4. I drew 2 jars to mix 50/50 with diesel to analyze the necessity of providing adjitation for mixing. my findings were that the jar that was mixed only by gravity pouring (as you would into your vehicle) settled with diesel mostly on top and the jar that was mixed by manual shaking remained uniformly mixed.

conclusion: whatever is in your tank will not mix completely with what you put in it and may mix better as you drive.

I hope this helps.
 
Location: south georgia | Registered: January 13, 2015Reply With QuoteReport This Post
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quote:
Originally posted by mszostek:
I have done experiments in blending in mason jars. my findings are as follows:
1. my control samples were a 0.5micron filtered WVO/WMO mixed


I do`nt know did you use SEARCH,but my advice is to use a LOT.
For WVO and WMO mix,bad,very bad idea.


sorry for my English
KEEP IT SIMPLE ALWAYS if YOU CAN
 
Location: Europe | Registered: February 09, 2009Reply With QuoteReport This Post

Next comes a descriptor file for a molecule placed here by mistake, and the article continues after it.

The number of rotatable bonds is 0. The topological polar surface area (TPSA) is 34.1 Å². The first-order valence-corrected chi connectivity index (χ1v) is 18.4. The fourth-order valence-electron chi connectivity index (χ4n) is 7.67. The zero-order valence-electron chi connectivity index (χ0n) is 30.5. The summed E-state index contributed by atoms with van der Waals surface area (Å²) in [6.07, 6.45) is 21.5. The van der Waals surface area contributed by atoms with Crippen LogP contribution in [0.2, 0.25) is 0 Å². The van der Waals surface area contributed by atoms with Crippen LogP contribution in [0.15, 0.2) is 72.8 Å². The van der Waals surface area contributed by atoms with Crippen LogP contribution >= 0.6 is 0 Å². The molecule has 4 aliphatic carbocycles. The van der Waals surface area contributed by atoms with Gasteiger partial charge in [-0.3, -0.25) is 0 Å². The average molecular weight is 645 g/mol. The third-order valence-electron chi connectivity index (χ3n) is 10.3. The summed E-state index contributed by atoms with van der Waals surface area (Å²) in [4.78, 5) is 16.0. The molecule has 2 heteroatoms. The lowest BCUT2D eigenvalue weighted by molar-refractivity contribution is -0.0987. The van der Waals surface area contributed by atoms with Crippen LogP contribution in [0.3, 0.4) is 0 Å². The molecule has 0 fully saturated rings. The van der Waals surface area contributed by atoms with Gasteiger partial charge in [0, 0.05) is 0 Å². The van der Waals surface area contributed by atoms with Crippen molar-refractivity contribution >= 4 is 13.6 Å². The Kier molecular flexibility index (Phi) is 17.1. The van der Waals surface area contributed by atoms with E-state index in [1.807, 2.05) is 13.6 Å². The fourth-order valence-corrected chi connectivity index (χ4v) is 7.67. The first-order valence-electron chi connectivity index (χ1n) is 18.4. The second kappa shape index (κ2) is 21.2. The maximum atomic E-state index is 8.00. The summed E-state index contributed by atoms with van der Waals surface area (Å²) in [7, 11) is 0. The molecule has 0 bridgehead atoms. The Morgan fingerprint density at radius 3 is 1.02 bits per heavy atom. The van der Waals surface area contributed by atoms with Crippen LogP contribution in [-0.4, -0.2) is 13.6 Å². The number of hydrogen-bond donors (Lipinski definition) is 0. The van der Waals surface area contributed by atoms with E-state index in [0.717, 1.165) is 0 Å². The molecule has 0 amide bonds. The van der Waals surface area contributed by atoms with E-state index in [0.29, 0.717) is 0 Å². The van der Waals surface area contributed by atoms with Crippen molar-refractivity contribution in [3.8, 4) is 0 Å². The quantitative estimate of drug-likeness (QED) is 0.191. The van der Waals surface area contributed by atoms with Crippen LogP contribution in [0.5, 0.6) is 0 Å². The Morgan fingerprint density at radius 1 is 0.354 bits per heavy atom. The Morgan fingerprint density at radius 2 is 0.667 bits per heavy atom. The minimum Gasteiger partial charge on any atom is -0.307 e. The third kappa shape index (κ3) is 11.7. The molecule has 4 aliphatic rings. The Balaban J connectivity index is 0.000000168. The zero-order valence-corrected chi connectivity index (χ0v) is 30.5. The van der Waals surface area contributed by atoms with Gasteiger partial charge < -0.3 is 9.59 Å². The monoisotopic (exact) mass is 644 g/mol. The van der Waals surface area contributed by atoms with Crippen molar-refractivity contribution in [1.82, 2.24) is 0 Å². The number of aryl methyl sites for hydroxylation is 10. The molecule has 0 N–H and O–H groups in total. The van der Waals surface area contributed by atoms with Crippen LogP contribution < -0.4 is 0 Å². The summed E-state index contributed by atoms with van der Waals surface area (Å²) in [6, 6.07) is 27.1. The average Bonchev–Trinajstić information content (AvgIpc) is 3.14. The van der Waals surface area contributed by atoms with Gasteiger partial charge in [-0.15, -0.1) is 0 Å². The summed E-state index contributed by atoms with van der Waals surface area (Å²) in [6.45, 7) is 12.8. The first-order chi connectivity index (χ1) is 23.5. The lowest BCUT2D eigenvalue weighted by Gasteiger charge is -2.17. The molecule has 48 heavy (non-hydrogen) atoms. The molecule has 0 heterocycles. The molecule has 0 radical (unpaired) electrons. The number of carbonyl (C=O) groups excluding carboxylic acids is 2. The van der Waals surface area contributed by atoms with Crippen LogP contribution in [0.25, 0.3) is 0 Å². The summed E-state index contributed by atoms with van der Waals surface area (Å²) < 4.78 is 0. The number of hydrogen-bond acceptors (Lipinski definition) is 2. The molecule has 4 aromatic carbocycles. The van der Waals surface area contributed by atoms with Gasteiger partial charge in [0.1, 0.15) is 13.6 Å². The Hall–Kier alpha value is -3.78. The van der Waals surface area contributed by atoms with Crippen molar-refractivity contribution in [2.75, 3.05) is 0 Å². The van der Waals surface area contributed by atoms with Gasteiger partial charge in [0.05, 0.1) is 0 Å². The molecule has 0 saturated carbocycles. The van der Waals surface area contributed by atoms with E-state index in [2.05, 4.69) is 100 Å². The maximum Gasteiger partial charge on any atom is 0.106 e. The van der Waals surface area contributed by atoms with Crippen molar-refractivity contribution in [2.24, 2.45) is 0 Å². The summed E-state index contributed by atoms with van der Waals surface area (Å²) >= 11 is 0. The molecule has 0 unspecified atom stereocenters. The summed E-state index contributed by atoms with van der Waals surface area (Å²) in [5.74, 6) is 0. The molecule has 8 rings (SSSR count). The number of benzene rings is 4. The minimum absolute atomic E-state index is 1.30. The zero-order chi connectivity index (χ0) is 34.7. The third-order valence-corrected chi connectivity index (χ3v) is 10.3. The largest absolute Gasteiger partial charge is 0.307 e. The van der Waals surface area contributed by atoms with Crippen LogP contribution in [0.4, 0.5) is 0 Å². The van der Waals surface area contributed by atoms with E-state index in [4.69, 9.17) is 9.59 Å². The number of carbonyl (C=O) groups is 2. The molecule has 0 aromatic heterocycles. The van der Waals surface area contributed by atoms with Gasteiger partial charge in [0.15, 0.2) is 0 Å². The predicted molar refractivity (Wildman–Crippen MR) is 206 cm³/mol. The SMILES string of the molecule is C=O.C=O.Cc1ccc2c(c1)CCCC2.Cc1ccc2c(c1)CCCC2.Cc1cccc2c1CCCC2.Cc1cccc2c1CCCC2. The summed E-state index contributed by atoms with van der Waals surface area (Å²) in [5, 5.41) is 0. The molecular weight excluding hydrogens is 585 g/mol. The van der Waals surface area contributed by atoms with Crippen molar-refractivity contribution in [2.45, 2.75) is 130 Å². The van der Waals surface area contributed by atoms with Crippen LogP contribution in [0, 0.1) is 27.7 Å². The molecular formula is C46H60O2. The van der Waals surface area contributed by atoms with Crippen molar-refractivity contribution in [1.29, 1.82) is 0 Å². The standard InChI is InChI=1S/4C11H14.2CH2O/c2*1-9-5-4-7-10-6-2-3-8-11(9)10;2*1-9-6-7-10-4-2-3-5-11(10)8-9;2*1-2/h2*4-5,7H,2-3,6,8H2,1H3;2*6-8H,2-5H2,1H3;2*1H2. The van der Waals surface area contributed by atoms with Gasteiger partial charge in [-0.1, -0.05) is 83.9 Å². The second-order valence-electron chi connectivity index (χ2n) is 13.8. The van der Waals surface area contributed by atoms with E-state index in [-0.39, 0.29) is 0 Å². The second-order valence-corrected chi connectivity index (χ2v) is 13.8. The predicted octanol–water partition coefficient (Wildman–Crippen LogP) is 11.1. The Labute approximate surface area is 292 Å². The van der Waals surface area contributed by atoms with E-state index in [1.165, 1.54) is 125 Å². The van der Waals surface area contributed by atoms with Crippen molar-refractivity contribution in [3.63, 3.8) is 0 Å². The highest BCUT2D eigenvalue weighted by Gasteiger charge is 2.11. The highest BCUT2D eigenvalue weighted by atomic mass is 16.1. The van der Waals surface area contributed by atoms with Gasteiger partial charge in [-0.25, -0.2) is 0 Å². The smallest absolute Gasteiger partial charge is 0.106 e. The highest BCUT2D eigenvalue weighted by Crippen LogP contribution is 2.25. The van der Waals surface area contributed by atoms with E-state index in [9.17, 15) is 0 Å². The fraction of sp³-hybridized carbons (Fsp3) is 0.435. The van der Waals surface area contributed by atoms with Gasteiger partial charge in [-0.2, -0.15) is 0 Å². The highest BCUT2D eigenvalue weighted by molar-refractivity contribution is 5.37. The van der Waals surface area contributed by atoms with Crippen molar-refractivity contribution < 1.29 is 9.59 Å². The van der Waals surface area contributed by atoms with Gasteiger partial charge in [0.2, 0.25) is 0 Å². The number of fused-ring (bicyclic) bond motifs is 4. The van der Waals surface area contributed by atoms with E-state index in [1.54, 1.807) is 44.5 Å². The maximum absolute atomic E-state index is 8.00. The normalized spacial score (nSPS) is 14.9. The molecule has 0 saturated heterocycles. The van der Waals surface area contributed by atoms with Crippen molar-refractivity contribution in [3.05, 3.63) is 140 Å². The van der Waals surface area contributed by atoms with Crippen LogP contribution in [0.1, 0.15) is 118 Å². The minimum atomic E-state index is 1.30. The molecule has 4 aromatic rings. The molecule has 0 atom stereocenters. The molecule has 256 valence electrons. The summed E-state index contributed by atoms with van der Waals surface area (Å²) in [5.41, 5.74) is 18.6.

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WMO bad to burn in vehicles in cities, it makes toxic pollution.

Blending WMO with WVO is unpredictable, and often causes problems.



 
Location: coldest N.America | Registered: May 03, 2005Reply With QuoteReport This Post
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its been sitting in those jars for about a month and a half as a evenly mixed oil. the rest of the batch has been mixed recently prior to filtering and bottling. it will be used within a week so i am absolutely confident it will sit in my tank and burn acceptably.

its mostly WVO wich keeps the smoke and stink down. ie:there is no smoke and it smells like grilled beef and fries (or chips for the UK friends)

the EPA over here has deemed it an acceptable WMO disposal method and what is better for your engine than lube on both sides of the piston. i live in the country.

also, i have read in a couple of places that the lubricity, detergents, and solvents are good to run through your fuel system and injectors.

it works and it pushes my truck for free.
 
Location: south georgia | Registered: January 13, 2015Reply With QuoteReport This Post